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2012: A Remarkable Year of Weather Extremes

Tony has been forecasting the weather here in Appalachia for a quarter of a century. He stands by the notion that the weather in 2012 was like none other he has witnessed.

 

Epic 2012 of Weather Extremes

PROLOGUE
 
It’s time for my 2012 year end recap of the weather here in the Appalachian Mountains. I am using this first week of 2013 to write a little every night about the freak weather that we survived last year. It will only take 5 events to understand the extraordinary dynamic that sets 2012 above the other 24 years in my tenure at WSAZ.
 
From a nearly snow-less winter to a scorched summer, Mother Nature gave us what may well be a torrid preview of what life will look and feel like on a globally warmed planet as the 21st century continues to unfold. That warm air helped fuel devastating twisters, a punishing summer of heat and drought, a rare derecho and finally a full fledged October snowstorm. I challenge anyone to find a year of violent weather extremes here in our region that compares to 2012!
 
If you are a disbeliever in the notion of global warming, I must caution you that the finest scientists in my field, of which I am not one, are in stark agreement on the reality of what life will look like later this century. Throw away the frivolous notion of ‘tree-hugging” and the concept that weather goes in cycles and repeats itself every 500 or 1000 years and one is left in a likely real world of weather extremes, theoretically in perpetuity.
 
After every event I add I links to the big stories I wrote about here at my blog at wsaz.com. Oddly along the rocky 2012 road we started on a quiet  note in January and ended equally docile in December. You see  on a globally warmed planet, the weather extremes still come relatively infrequently, they just come harder and have longer lasting effects.
 
I.)                 MARCH 2, TORNADO OUTBREAK
 
On the evening of March 2nd, something happened in our little corner of the world that shook me and many others. The whirlwinds that hit that night dispelled the notion that the hills and mountains protect us from the really big tornadoes.
 
Aided by a tremendous contortion in the winds a few miles over our heads, violent thunderstorms blew up in the late afternoon through Central and Western Kentucky. As these storms raced eastward at 50 miles per hour, they spun up a handful of twisters. Remarkably these were not the small, short lived tornadoes that are occasional nuisance visitors to our region. Instead these were the maxi tornadoes indigenous to the famed Midwest Tornado Alley.
 
Here’s what I wrote about that weekend after my trips to “tornado-ravaged” West Liberty and Left Fork of Little Blaine Kentucky.
 
 
 
 
 
 
      II.)    MARCH 15 COALFIELD FLASH FLOODS
 
By mid March, the signs of a scorching summer were already showing up as the late winter sun wetn to work and produced 80 degree highs. No surprise then that some spring-like thundershowers formed on the morning of the 15th.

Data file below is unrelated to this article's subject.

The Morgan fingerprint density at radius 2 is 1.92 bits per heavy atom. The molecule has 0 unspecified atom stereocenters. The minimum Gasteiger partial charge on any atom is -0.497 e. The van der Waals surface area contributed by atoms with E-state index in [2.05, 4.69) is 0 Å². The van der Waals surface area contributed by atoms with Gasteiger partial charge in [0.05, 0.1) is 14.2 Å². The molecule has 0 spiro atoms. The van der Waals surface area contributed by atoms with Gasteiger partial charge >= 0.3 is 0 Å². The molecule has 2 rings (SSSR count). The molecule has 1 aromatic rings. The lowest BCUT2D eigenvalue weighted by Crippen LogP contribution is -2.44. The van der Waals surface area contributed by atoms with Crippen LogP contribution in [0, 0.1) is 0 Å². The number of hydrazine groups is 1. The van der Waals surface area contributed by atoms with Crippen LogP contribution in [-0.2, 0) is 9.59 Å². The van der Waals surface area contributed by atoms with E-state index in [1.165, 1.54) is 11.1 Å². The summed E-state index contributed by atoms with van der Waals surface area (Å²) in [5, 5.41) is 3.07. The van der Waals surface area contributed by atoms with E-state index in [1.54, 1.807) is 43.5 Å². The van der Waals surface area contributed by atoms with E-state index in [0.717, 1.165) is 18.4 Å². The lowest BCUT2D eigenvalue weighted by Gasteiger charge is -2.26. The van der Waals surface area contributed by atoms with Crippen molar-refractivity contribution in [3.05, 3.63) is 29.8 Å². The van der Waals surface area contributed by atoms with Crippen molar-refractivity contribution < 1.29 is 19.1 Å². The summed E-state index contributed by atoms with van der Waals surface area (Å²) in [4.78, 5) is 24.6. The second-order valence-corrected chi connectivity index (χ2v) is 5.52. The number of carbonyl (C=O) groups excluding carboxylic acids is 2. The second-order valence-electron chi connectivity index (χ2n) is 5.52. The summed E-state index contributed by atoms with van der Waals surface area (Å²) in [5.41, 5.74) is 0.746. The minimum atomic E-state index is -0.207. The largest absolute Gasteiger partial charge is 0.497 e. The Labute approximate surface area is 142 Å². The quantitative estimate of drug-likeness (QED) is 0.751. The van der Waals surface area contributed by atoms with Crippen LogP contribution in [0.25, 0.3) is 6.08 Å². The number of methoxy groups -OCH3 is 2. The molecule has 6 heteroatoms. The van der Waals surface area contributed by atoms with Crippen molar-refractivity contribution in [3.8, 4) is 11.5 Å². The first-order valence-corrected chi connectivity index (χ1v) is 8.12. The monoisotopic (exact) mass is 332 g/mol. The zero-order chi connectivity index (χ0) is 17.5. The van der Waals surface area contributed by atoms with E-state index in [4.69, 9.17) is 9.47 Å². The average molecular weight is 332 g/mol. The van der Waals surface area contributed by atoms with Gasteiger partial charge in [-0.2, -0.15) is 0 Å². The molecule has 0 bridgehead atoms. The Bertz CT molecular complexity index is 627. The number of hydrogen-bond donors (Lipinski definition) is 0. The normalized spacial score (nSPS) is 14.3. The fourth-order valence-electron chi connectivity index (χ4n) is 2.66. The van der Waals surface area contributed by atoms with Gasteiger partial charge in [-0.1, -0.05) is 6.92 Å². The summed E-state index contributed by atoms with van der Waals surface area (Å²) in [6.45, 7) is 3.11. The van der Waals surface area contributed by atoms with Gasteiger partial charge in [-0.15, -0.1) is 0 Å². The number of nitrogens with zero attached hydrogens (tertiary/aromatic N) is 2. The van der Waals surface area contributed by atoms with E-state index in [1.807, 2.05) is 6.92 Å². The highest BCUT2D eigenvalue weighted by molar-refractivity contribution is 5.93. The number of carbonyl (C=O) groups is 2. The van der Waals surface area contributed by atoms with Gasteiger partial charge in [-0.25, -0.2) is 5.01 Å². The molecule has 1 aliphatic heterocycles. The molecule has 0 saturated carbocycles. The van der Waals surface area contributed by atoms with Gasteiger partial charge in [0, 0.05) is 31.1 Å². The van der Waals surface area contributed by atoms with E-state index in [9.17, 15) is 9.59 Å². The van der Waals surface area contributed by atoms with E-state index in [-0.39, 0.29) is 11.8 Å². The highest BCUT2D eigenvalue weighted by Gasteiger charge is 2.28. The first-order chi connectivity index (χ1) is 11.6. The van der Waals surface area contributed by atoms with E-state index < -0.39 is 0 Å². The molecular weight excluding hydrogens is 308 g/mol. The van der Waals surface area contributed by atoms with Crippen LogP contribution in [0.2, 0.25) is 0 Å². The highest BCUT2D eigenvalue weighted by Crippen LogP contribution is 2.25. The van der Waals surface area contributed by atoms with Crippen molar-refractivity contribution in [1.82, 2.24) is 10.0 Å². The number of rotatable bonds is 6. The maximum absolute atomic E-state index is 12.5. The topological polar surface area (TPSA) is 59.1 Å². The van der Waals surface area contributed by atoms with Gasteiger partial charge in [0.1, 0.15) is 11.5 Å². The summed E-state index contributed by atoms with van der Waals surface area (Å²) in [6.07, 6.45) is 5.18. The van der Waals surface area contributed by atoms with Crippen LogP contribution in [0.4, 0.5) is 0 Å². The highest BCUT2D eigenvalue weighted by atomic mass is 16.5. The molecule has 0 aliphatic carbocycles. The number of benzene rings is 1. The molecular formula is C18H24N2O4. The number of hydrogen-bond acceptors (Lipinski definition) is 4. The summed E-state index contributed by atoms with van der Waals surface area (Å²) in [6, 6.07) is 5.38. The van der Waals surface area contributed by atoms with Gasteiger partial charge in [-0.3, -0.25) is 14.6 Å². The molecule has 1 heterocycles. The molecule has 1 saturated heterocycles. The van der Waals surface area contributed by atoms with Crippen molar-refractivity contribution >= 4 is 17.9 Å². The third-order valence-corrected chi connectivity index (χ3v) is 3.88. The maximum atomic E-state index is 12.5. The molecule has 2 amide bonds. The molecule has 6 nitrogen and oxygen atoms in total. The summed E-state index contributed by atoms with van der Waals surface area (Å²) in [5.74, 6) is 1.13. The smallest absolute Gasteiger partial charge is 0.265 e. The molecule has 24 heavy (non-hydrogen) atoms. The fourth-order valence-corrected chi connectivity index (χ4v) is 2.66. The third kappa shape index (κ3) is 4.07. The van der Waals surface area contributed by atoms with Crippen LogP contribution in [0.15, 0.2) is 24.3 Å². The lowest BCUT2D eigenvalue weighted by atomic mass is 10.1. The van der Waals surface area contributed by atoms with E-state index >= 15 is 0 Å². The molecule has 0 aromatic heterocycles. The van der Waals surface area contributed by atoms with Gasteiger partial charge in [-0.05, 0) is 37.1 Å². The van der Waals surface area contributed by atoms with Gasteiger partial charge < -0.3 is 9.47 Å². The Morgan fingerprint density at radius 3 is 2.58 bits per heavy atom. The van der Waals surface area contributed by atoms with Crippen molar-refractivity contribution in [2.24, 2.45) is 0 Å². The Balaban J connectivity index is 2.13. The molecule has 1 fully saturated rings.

As I lay in bed in Barboursville (In the northern end of the Guyandotte Valley) the morning cracks of thunder awakend me from a sound sleep. Soon the cells passed to the south toward Salt Rock and Branchland as a funny thing happened. The cannon shots of thunder refused to fade. Instead for more than 2 hours, the thunder keep reverberating even though the rain was over in the Village  of B-Ville.
 
The storms had stalled in Lincoln and Logan Counties and unleashed a tremendous amount of rain on the mid-Guyandotte Valley. More than 6 inches of rain fell that fateful morning with violent flash flooding swallowing several tributaries of the Guyandotte.
 
Here was my take of these devastating downpours.
 
 
 
    III.)    SUMMER SIZZLE AND DROUGHT
 
Summer droughts are among the harder forecasts to make for several reasons. Since our farmers rely on accurate predictions, it is imperative to not overstate the risk. In addition, late spring and summer rains are notoriously inconsistent. Heavy rains can drown one town while a nearby rural meadow gets away scott-free.
 
Still by early June the developing dryness spurred me to predict 100 degree heat "before the month is out". In time, we would reach reach the century mark six times in Huntington and 4 in Charleston, the most since the drought summer of 1988.
 
Here's what I wrote back in the waning days of spring.
 
 
 
 
   IV.)    DERECHO CRUSHES OHIO, KANAWHA VALLEYS
 
In the last days of June, the summer swelter did indeed take hold and for the better part of a month temperatures routinely crested in the 90s or higher. That heat was so intense on Friday June 29th that a massive, fast moving squall line of thunderstorms pummeled our region with near hurricane force winds.
 
Here's a look at the blog I wrote that night and a look at the super impressive radar sweeps of this 12 hour lived, nearly 1000 mile storm sweep.
 
 
 
V.)  SNOW HURRICANE SANDY
 
By fall, the weather had settled down and sunny, dry and warm days were the norm. From the Jackson Apple Fest grounds in Ohio, to the home of Old Fashioned Days in Greenup to Black Walnut Avenue in Spencer, I traveled the autumn festival circuit with a passion. Along the way I made many new friends and renewed acquantances with old chums. 
 
Then a late season hurricane named Sandy changed the lives of many on the Eastern Seaboard while pummeling the West Virginia mountains with 2 to 3 feet of power sapping snow. 
 
Here are a few "Sandy-inspired" blogs I authored.
 
 
 
 
EPILOGUE
 
As I mentioned in the prologue, on a globally warmed planet, weather extremes like these will become more common. I stress, one can not blame Sandy or the Derecho or the Tornadoes on global warming. It is just that events like this, inspired by the greenhouse warming of the planet Earth, will become more common in the decades to come.
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